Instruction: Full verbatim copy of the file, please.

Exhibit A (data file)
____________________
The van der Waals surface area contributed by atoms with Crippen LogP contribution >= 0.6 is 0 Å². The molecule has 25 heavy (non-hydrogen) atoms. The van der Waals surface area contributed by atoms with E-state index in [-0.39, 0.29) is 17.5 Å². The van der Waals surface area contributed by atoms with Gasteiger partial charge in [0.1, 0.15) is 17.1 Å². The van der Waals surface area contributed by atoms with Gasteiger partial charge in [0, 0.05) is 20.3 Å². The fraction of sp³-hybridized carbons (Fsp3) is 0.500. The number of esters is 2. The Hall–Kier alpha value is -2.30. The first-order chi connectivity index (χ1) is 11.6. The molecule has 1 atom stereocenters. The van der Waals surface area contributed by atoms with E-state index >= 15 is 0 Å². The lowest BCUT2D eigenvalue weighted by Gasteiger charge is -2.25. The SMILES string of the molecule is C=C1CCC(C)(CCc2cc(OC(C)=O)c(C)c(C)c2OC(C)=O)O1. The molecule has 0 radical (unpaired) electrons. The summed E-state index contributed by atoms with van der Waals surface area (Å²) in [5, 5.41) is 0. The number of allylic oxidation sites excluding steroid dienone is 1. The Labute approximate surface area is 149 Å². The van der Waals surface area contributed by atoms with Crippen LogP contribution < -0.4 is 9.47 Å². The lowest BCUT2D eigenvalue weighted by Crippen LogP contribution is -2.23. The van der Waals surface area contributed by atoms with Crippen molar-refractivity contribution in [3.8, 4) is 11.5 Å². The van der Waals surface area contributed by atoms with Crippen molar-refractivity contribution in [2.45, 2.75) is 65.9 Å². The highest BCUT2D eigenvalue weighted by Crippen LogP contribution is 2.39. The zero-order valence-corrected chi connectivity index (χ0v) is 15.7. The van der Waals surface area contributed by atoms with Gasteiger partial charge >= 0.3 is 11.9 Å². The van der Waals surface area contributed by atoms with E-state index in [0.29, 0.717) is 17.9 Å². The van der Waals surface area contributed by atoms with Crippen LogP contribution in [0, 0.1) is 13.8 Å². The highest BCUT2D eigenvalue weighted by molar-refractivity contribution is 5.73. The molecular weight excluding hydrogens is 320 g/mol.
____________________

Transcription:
The van der Waals surface area contributed by atoms with Crippen LogP contribution >= 0.6 is 0 Å². The molecule has 25 heavy (non-hydrogen) atoms. The van der Waals surface area contributed by atoms with E-state index in [-0.39, 0.29) is 17.5 Å². The van der Waals surface area contributed by atoms with Gasteiger partial charge in [0.1, 0.15) is 17.1 Å². The van der Waals surface area contributed by atoms with Gasteiger partial charge in [0, 0.05) is 20.3 Å². The fraction of sp³-hybridized carbons (Fsp3) is 0.500. The number of esters is 2. The Hall–Kier alpha value is -2.30. The first-order chi connectivity index (χ1) is 11.6. The molecule has 1 atom stereocenters. The van der Waals surface area contributed by atoms with E-state index >= 15 is 0 Å². The lowest BCUT2D eigenvalue weighted by Gasteiger charge is -2.25. The SMILES string of the molecule is C=C1CCC(C)(CCc2cc(OC(C)=O)c(C)c(C)c2OC(C)=O)O1. The molecule has 0 radical (unpaired) electrons. The summed E-state index contributed by atoms with van der Waals surface area (Å²) in [5, 5.41) is 0. The number of allylic oxidation sites excluding steroid dienone is 1. The Labute approximate surface area is 149 Å². The van der Waals surface area contributed by atoms with Crippen LogP contribution < -0.4 is 9.47 Å². The lowest BCUT2D eigenvalue weighted by Crippen LogP contribution is -2.23. The van der Waals surface area contributed by atoms with Crippen molar-refractivity contribution in [3.8, 4) is 11.5 Å². The van der Waals surface area contributed by atoms with Crippen molar-refractivity contribution in [2.45, 2.75) is 65.9 Å². The highest BCUT2D eigenvalue weighted by Crippen LogP contribution is 2.39. The zero-order valence-corrected chi connectivity index (χ0v) is 15.7. The van der Waals surface area contributed by atoms with Gasteiger partial charge >= 0.3 is 11.9 Å². The van der Waals surface area contributed by atoms with E-state index in [0.29, 0.717) is 17.9 Å². The van der Waals surface area contributed by atoms with Crippen LogP contribution in [0, 0.1) is 13.8 Å². The highest BCUT2D eigenvalue weighted by molar-refractivity contribution is 5.73. The molecular weight excluding hydrogens is 320 g/mol.